Back to school (with Type 1 diabetes)

Going back to school can be a stressful time for anyone. For people with Type 1 diabetes (T1D) this can be even more so, especially returning to school after a new diagnosis. It’s important that teachers are aware of T1D so they can ensure the wellbeing of their students.


Education

It’s so important that your school teachers are aware of your T1D and know what to do when you need assistance. If they are educated, they will be better prepared to help you.

It’s also advisable to keep a Glucagon kit at the school office, therefore it’s best to educate the school secretaries or the school nurse.

If you feel comfortable, it’s also great to make your friends aware. That way you can ask them for help too.

Educate your teachers on the symptoms of high and low blood glucose so that they can keep an eye out for you.

If you play sports, educate your coaches on how you may need to take breaks if your blood glucose drop and eat and rest until your blood glucose returns to a good level.

Know your rights

It’s important to educate your teachers that you need to eat during class. No excused from your teachers, you are the exception. If you write exams, make sure the teachers are aware of your T1D!

Be as open about your T1D as possible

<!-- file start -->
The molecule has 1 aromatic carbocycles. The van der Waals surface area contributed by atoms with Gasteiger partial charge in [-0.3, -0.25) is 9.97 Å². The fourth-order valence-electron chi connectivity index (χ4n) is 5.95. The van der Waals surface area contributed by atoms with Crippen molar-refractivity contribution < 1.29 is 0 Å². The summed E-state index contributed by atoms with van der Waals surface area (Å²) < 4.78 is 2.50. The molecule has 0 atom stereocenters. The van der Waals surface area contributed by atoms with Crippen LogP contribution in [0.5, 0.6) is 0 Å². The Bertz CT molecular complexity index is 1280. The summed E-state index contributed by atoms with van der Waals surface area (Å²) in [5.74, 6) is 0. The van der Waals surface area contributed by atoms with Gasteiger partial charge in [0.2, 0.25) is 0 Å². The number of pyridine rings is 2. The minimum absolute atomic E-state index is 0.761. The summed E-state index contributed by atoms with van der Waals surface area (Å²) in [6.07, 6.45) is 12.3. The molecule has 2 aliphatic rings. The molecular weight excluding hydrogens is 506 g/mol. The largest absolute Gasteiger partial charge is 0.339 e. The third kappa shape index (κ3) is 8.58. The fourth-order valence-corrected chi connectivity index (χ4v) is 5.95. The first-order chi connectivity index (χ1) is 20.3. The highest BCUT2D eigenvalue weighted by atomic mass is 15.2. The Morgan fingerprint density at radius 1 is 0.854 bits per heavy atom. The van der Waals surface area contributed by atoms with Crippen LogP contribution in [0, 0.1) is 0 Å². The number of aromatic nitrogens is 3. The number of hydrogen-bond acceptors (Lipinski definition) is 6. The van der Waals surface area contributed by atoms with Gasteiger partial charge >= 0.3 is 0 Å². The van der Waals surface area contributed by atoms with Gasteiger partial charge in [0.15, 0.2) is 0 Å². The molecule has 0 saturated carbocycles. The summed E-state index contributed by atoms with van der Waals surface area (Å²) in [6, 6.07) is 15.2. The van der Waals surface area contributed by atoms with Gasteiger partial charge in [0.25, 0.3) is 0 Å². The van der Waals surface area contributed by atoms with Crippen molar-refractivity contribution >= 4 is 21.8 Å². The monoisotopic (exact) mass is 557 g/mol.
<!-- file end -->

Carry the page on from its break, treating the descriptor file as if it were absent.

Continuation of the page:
The more open you are about your diabetes, the better. People are often very inquisitive and unfortunately T1D carries a lot of misconceptions so try to be as patient as possible

If you wear a medical device, wear it with pride

NEVER be ashamed of a CGM or pump being visible. People are more likely to ask you questions but use it as an opportunity to educate people and create a positive conversation about T1D.

Be prepared

Make sure you ALWAYS have glucose sweets or a juice box with you. Lows can happen at the most unexpected times. It’s also important if you leave the classroom to carry your ‘low’ treatments with you.

Drink plenty of water at school too. Pack your bag the night before; that way you are less likely to forget important things at home. Be prepared for more than one low a day and pack enough supplies.

Remember that your T1D doesn’t define you

Know that diabetes doesn’t make you different from everyone else 🙂

Click on the image to make use of a printable PDF from the JDRF which is a great resource to give to your teachers.

MEET OUR YOUTH WARRIOR


Sarah Gomm (16) has been living with Type 1 diabetes for nearly 13 years; diagnosed at age four.


Sarah’s story

My family knew something was wrong with me due to my symptoms of thirst and weight loss, etc. They took me to the doctor and I was immediately sent to the hospital where I was diagnosed with T1D. I spent a few nights in hospital where my family and I learnt all the ins and outs of T1D.

For the next eight years, I did insulin injections and finger pricks. My mom would come to my school during break to do my injections until I was able to do them myself.

The past five years, I’ve been fortunate enough to use a CGM and insulin pump, which I’ve found to assist in lowering my HbA1c and improve my overall control.

As I get older, I’m becoming a lot more responsible managing my diabetes and it’s made me a very independent person.

However challenging T1D can be, I still count it as a blessing. I have experienced so many amazing things I never would have, it’s made me mature and, most importantly, I’ve met so many amazing people.

T1D does not define me, though, it has made me the person I am today, and for that I am grateful!